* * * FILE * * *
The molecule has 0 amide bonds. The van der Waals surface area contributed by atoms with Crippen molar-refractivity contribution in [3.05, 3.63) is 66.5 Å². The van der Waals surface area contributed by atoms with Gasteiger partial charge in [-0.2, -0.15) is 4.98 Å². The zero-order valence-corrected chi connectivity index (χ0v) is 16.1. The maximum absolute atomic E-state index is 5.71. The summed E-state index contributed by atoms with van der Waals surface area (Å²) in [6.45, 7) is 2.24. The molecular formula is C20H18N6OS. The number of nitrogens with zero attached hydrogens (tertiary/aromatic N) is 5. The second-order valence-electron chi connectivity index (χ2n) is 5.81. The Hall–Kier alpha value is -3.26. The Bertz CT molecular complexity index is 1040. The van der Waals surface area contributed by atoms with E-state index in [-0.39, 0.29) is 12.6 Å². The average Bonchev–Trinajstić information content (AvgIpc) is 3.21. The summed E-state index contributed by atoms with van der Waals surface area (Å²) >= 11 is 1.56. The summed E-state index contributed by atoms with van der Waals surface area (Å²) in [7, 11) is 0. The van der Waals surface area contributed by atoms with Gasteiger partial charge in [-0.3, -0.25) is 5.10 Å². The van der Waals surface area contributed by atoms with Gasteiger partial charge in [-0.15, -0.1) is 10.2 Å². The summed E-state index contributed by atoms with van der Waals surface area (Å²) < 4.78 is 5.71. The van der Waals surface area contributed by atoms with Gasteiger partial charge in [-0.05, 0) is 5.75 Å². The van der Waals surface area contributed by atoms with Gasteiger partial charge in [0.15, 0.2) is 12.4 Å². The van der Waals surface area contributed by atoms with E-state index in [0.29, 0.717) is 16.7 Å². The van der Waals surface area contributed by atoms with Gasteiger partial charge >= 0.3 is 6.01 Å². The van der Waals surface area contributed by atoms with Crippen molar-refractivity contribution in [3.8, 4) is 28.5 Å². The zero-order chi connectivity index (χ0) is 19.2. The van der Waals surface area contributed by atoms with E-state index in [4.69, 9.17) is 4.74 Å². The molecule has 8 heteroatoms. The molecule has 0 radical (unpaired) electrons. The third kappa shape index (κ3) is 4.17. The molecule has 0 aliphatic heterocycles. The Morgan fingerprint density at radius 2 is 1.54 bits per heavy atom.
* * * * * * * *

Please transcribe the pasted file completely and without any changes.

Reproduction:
The molecule has 0 amide bonds. The van der Waals surface area contributed by atoms with Crippen molar-refractivity contribution in [3.05, 3.63) is 66.5 Å². The van der Waals surface area contributed by atoms with Gasteiger partial charge in [-0.2, -0.15) is 4.98 Å². The zero-order valence-corrected chi connectivity index (χ0v) is 16.1. The maximum absolute atomic E-state index is 5.71. The summed E-state index contributed by atoms with van der Waals surface area (Å²) in [6.45, 7) is 2.24. The molecular formula is C20H18N6OS. The number of nitrogens with zero attached hydrogens (tertiary/aromatic N) is 5. The second-order valence-electron chi connectivity index (χ2n) is 5.81. The Hall–Kier alpha value is -3.26. The Bertz CT molecular complexity index is 1040. The van der Waals surface area contributed by atoms with E-state index in [-0.39, 0.29) is 12.6 Å². The average Bonchev–Trinajstić information content (AvgIpc) is 3.21. The summed E-state index contributed by atoms with van der Waals surface area (Å²) >= 11 is 1.56. The summed E-state index contributed by atoms with van der Waals surface area (Å²) in [7, 11) is 0. The van der Waals surface area contributed by atoms with Gasteiger partial charge in [-0.3, -0.25) is 5.10 Å². The van der Waals surface area contributed by atoms with Gasteiger partial charge in [-0.15, -0.1) is 10.2 Å². The summed E-state index contributed by atoms with van der Waals surface area (Å²) < 4.78 is 5.71. The van der Waals surface area contributed by atoms with Gasteiger partial charge in [-0.05, 0) is 5.75 Å². The van der Waals surface area contributed by atoms with Gasteiger partial charge in [0.15, 0.2) is 12.4 Å². The van der Waals surface area contributed by atoms with E-state index in [0.29, 0.717) is 16.7 Å². The van der Waals surface area contributed by atoms with Gasteiger partial charge >= 0.3 is 6.01 Å². The van der Waals surface area contributed by atoms with Crippen molar-refractivity contribution in [3.8, 4) is 28.5 Å². The zero-order chi connectivity index (χ0) is 19.2. The van der Waals surface area contributed by atoms with E-state index in [4.69, 9.17) is 4.74 Å². The molecule has 8 heteroatoms. The molecule has 0 radical (unpaired) electrons. The third kappa shape index (κ3) is 4.17. The molecule has 0 aliphatic heterocycles. The Morgan fingerprint density at radius 2 is 1.54 bits per heavy atom.